Apart from completing two other projects in Paris (The Ministry of Culture in France is my main supporter in the upcoming year), another in Melbourne with Sofija Kirsanova and the Syzygy ensemble, and I just received a nice letter from Vienna, – for the next five years I have decided to have a break from the contemporary music scene and to focus mainly on the Generative installation and my new-found business, “C o L L e c t i o n s”, which is closely related to the idea of the installation, both reflecting my passion for text. Both are co-projects with my too frequently mentioned creative partner and counselor, Artūrs Punte, but the idea of the Generative installation came from his great mind. It is going to be a monumental and complex work, involving many years and people. We have just started this journey of exploration, where the end result is so clear but many technical answers are yet to be found. There are fifteen books to be written and thousands of sound samples to be synthesised and organised, and fifteen techniques of structural modulations to be mastered, a video version and a concert performance version to be worked on. I am starting by exploring the midi microphone capabilities.

What have been some of the most exciting projects you’ve been involved in lately?

I like to think of excitement as adrenaline as well, therefore, among many others, I will mention the multimedia work Dialexica, the ballet Hamlet and the aforementioned theatre piece, Nasing Spesal. In Dialexica there were recording sessions with Jayde Will (voice) and also with the Sinfonietta Riga recording my sketches (some of the sounds were unexpectedly strange). After the text composition was created and all the sound levels – orchestral, textual and electronic – were made and spatialised, it was very exciting to connect the sound to the visuals, to choose shapes and colours in the patch, together with the co-creator Artūrs Punte, and to observe how he controlled with the buttons and sliders what his father and my nephew were doing… There were three models involved in the project, a writer among them. It was a nice source of adrenaline to almost arrive on time at the photo studio with my nephew. We risked everything: I forgot my driver’s licence and the police were everywhere on the way from sister’s home to Riga, besides which.  I broke the traffic rules in the very centre of the city, I was so excited.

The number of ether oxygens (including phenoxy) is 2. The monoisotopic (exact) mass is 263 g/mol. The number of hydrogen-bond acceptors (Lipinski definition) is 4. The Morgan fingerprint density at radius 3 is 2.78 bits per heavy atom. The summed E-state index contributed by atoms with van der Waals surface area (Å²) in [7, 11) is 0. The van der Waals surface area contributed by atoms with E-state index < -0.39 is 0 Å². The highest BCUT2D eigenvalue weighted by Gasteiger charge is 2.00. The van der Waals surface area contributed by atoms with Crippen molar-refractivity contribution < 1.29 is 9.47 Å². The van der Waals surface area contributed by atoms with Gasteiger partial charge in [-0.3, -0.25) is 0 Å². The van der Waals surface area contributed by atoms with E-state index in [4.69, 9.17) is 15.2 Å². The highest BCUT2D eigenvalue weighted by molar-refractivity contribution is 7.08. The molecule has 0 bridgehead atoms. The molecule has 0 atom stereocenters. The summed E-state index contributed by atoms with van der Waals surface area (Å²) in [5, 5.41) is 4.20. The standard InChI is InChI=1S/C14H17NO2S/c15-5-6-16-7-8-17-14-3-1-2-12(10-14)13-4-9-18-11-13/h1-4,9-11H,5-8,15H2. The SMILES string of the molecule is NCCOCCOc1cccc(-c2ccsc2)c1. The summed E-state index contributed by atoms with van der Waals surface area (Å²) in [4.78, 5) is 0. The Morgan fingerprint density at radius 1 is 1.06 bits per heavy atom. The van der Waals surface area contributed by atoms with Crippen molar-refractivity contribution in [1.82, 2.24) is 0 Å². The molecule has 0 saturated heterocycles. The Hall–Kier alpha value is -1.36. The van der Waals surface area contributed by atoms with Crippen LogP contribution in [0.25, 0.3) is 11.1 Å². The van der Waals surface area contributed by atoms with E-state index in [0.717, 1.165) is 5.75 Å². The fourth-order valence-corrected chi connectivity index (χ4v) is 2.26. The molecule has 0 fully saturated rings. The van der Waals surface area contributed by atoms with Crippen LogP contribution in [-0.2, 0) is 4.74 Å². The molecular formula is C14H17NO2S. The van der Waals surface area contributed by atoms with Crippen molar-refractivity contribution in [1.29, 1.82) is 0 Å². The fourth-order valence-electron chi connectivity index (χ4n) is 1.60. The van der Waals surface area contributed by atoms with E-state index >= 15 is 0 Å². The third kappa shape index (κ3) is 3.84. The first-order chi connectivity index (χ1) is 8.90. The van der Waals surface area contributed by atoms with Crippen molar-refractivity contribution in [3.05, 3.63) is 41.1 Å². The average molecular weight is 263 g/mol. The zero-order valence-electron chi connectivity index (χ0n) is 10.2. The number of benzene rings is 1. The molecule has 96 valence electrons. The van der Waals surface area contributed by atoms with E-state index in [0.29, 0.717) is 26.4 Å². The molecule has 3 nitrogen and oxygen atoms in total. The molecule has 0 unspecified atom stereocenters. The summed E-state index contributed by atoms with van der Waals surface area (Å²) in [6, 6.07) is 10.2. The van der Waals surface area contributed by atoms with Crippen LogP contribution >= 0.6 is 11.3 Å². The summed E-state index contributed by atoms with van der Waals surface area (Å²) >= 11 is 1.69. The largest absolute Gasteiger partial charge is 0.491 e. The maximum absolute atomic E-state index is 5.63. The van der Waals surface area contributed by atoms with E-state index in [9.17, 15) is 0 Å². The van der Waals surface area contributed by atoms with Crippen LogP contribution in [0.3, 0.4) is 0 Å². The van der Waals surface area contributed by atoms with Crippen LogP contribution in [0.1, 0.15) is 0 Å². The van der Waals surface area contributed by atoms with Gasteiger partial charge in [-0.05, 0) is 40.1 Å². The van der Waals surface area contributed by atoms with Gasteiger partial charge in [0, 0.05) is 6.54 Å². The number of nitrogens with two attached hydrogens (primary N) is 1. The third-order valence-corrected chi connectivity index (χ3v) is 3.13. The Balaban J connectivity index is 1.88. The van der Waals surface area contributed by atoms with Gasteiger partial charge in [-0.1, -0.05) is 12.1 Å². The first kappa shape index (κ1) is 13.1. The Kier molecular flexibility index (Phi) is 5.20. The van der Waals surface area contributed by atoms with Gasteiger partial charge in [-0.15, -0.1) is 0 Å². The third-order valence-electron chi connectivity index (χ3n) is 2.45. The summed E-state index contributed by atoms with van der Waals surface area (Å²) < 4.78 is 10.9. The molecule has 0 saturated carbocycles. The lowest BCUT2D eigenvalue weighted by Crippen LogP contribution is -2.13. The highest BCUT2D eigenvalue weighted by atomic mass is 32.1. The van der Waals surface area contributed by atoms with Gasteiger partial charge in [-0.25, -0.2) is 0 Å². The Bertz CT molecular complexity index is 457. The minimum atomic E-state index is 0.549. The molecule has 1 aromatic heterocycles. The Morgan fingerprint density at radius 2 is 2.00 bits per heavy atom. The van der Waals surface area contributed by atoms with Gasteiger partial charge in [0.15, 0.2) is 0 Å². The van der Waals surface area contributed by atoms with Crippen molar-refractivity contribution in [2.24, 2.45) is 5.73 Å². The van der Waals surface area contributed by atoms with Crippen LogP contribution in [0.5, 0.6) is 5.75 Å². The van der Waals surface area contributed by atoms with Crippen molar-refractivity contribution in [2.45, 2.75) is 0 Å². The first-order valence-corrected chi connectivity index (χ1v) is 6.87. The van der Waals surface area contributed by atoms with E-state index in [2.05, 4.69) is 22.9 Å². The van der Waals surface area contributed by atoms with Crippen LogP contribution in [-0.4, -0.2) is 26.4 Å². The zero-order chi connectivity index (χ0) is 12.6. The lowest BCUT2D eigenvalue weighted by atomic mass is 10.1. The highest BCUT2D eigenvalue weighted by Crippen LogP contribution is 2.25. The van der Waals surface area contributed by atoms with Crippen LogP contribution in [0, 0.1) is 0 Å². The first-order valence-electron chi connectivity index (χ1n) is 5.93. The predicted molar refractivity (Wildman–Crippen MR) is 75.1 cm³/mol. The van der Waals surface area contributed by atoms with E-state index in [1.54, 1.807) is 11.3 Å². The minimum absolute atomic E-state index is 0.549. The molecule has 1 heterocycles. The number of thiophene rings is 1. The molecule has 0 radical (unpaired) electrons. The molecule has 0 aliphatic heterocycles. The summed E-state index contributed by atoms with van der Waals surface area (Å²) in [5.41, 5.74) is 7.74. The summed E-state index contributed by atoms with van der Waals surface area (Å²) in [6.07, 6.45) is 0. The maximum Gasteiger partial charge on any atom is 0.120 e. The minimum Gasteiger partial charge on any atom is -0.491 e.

In the ballet “Hamlet” it was more than exciting to search for the best tempo, with the choreographer Antons Freimans dancing and me playing the piano, and to see the ballet dancers moving in accordance with my freshly made music.. The first rehearsal was very special for me. One of the rehearsals was full of adrenaline when the sound was too loud for some violinists in the orchestra pit. I ran to the sound engineer and almost screamed “Do you have any headphones, they ‘re refusing to play!” Then I went to the pit and saw, indeed, their blouses were trembling in the loudness, I could see the sound going through their bodies. The conductor took care of the headphones. I was already full of adrenaline before the project when I had to arrange a meeting with the opera director and be demanding, as I realised the process was sliding out of control as a result of miscommunication. Before I had signed the contract, they somehow thought the orchestra should be recorded instead of live, but I refused this. For nothing is more important than the vision of the choreographer, as well as mine, and we wanted to fill the great opera hall with the big sound of a live orchestra and electronics, so I did it.

Although the next thing is not a project but rather a natural act of compassion, I feel very serious about the upcoming weekend when, equipped with a protective suit, I will be volunteering in a ward for Covid patients. I am waiting for a call from my collaborator Artūrs Punte, who is already there all day and all night helping the exhausted medical staff. Latvia can be proud of the best supermodels in the world and of the high proportion of artists in society, but unfortunately, now we can be just as ashamed – currently we are the country in the world where, due to the high level of superstition among so many citizens, the pandemic is spreading at its highest rate. The hospitals are more than full and people are dying daily in large numbers. 

Interview by Lucia Udvardyova